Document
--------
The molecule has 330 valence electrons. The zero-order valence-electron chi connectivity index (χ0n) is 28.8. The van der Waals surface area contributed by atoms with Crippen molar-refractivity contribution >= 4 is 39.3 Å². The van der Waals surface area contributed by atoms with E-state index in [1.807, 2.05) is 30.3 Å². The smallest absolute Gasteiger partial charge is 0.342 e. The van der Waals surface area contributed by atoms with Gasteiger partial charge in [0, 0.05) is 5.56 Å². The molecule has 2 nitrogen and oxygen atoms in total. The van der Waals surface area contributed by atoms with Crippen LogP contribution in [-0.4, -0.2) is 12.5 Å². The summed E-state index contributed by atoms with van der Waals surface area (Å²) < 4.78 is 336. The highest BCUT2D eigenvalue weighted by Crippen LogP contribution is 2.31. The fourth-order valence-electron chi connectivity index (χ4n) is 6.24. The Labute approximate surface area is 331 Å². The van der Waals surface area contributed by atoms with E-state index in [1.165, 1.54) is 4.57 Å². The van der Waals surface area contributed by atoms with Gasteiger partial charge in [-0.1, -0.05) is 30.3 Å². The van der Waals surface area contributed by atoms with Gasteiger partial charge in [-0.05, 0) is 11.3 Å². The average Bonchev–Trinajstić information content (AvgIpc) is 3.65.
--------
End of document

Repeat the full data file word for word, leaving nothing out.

The molecule has 330 valence electrons. The zero-order valence-electron chi connectivity index (χ0n) is 28.8. The van der Waals surface area contributed by atoms with Crippen molar-refractivity contribution >= 4 is 39.3 Å². The van der Waals surface area contributed by atoms with E-state index in [1.807, 2.05) is 30.3 Å². The smallest absolute Gasteiger partial charge is 0.342 e. The van der Waals surface area contributed by atoms with Gasteiger partial charge in [0, 0.05) is 5.56 Å². The molecule has 2 nitrogen and oxygen atoms in total. The van der Waals surface area contributed by atoms with Crippen LogP contribution in [-0.4, -0.2) is 12.5 Å². The summed E-state index contributed by atoms with van der Waals surface area (Å²) < 4.78 is 336. The highest BCUT2D eigenvalue weighted by Crippen LogP contribution is 2.31. The fourth-order valence-electron chi connectivity index (χ4n) is 6.24. The Labute approximate surface area is 331 Å². The van der Waals surface area contributed by atoms with E-state index in [1.165, 1.54) is 4.57 Å². The van der Waals surface area contributed by atoms with Gasteiger partial charge in [-0.1, -0.05) is 30.3 Å². The van der Waals surface area contributed by atoms with Gasteiger partial charge in [-0.05, 0) is 11.3 Å². The average Bonchev–Trinajstić information content (AvgIpc) is 3.65.